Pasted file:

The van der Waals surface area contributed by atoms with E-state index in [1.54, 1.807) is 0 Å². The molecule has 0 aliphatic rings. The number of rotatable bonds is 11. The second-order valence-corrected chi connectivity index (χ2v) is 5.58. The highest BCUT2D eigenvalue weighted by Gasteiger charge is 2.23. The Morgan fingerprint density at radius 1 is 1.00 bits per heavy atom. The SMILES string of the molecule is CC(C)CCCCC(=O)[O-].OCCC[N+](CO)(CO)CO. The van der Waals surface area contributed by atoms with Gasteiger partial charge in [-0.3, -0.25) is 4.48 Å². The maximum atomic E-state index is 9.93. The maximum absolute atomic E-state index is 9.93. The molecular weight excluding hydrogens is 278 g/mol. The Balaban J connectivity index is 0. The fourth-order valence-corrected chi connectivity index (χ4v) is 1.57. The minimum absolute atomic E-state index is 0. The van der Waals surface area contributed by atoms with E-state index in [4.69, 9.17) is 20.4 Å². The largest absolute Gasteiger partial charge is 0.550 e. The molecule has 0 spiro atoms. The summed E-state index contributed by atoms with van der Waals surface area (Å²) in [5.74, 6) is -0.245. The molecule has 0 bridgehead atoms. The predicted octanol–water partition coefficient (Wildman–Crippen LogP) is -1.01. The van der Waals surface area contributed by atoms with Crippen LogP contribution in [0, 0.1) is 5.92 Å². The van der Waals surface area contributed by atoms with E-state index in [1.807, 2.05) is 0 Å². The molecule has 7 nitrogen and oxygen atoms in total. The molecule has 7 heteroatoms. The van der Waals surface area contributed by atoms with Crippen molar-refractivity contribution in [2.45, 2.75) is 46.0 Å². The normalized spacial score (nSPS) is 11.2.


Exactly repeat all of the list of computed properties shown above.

The van der Waals surface area contributed by atoms with E-state index in [1.54, 1.807) is 0 Å². The molecule has 0 aliphatic rings. The number of rotatable bonds is 11. The second-order valence-corrected chi connectivity index (χ2v) is 5.58. The highest BCUT2D eigenvalue weighted by Gasteiger charge is 2.23. The Morgan fingerprint density at radius 1 is 1.00 bits per heavy atom. The SMILES string of the molecule is CC(C)CCCCC(=O)[O-].OCCC[N+](CO)(CO)CO. The van der Waals surface area contributed by atoms with Gasteiger partial charge in [-0.3, -0.25) is 4.48 Å². The maximum atomic E-state index is 9.93. The maximum absolute atomic E-state index is 9.93. The molecular weight excluding hydrogens is 278 g/mol. The Balaban J connectivity index is 0. The fourth-order valence-corrected chi connectivity index (χ4v) is 1.57. The minimum absolute atomic E-state index is 0. The van der Waals surface area contributed by atoms with E-state index in [4.69, 9.17) is 20.4 Å². The largest absolute Gasteiger partial charge is 0.550 e. The molecule has 0 spiro atoms. The summed E-state index contributed by atoms with van der Waals surface area (Å²) in [5.74, 6) is -0.245. The molecule has 0 bridgehead atoms. The predicted octanol–water partition coefficient (Wildman–Crippen LogP) is -1.01. The van der Waals surface area contributed by atoms with Crippen LogP contribution in [0, 0.1) is 5.92 Å². The van der Waals surface area contributed by atoms with E-state index in [1.807, 2.05) is 0 Å². The molecule has 7 nitrogen and oxygen atoms in total. The molecule has 7 heteroatoms. The van der Waals surface area contributed by atoms with Crippen molar-refractivity contribution in [2.45, 2.75) is 46.0 Å². The normalized spacial score (nSPS) is 11.2.